I was wondering if anyone had any tips for critiquing a philosophical work. I know this is a vast topic in itself, but I really want to start analyzing philosophical writings and engaging with the text, rather than simply reading the book and moving on to the next one.

A few things I do know: The first step would be to become knowledgeable on the subject. The second step would be to read the thing you are critiquing. Other than that I'm more interested in the "how" of things.


  • What type of phil work are you interested in?
    – Neil Meyer
    May 6 '14 at 15:25
  • This isn't for academic purposes if that's what you mean. If that isn't what you mean, I'm interested in political philosophy and ethics. I'm currently reading Aristotle's Politics and was hoping to take something more substantial away from it than ideas of someone else's... I'm interested in creating ideas of my own. Granted, it would be difficult to generate original ideas by breaking down a text that is ~2,500 years old, but again, this isn't for academic purposes. May 6 '14 at 15:29
  • Actually, it's amazing how much "new" stuff you can find in even the eldest and most heavily analyzed texts --the mark of a good philosopher. May 6 '14 at 16:35
  • A fair point. Aristotle in particular had a supreme command of many logical and rhetorical devices, all of which were employed heavily throughout his works. The concepts of slavery may be a bit dated, but the relationship of the master and the slave is eternal. May 6 '14 at 16:43

Here are some things I do that I find helpful for philosophical and theological things (like you, I don't do things for academics, I do it for my own sake):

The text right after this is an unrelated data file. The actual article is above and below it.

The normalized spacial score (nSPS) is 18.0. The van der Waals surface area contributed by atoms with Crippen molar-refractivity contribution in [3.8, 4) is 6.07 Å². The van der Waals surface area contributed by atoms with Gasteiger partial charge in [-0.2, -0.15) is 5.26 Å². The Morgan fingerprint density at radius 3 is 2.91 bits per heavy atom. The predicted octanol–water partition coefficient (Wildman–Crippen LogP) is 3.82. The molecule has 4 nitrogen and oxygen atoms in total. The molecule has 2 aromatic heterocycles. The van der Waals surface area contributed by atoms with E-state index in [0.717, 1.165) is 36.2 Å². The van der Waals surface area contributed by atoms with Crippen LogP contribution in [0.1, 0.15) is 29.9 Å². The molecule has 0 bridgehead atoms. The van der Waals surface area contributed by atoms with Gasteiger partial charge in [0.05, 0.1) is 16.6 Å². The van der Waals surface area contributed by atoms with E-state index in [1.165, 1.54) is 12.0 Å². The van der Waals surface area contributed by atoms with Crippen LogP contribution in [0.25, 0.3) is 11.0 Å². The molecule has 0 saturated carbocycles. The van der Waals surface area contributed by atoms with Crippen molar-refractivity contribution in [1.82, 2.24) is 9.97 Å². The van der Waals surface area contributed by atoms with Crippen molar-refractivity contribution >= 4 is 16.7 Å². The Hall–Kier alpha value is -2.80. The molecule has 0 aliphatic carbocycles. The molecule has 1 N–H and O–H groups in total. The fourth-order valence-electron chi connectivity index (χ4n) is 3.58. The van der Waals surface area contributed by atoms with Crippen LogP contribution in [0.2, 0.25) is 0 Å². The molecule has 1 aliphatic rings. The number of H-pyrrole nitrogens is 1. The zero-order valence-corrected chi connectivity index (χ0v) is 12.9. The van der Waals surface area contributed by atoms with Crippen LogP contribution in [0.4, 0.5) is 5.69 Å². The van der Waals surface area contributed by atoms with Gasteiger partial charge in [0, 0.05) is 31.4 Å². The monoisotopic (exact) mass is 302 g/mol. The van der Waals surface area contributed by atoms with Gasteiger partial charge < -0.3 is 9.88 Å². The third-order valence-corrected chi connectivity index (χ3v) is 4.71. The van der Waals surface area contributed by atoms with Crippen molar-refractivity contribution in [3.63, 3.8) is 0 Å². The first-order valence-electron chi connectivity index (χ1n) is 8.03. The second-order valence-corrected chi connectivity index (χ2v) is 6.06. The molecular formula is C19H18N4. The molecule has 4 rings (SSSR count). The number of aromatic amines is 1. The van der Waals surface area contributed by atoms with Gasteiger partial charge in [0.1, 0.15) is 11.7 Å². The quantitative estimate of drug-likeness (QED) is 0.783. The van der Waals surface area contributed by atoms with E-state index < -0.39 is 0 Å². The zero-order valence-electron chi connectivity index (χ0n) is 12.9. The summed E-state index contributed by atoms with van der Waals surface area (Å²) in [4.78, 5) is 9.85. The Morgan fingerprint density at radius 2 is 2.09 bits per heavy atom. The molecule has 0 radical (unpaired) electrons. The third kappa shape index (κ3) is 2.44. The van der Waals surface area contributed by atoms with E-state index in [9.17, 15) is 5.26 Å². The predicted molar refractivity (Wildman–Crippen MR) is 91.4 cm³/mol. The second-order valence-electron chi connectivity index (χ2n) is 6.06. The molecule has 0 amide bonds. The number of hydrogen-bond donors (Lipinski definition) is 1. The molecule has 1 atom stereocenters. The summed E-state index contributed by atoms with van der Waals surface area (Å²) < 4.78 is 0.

1) SQ3R is helpful. You want to start by getting the lay-of-the-land. It can be helpful to read Wikipedia articles or get an edition of the work that contains a summary. As an example that isn't quite philosophy, I found the "Landmark Herodotus" edition of Herodotus pretty accessible, simply because it contains some essays that give color to how to read it. If the thing you are reading doesn't have such an edition or a decent Wikipedia article, just skim it quickly to get a sense of what it's all about.

After scanning, come up with questions you'd like to answer after having read the text. You must have some reason for picking this text as opposed to another - why? What are you trying to get out of it?

2) Keep a notebook. As you come across an interesting passage, either write a page or two about why it's interesting to you, what it reminds you of, what questions it answers, etc., or mark the passage and come back to do the writing later. Writing something down forces you to think it through more thoroughly than simply stating it in your head.

3) Go back through your note book periodically. As you progress through a work (or read other works), you'll see different things, be able to expound on earlier ideas, come up with further questions, etc.


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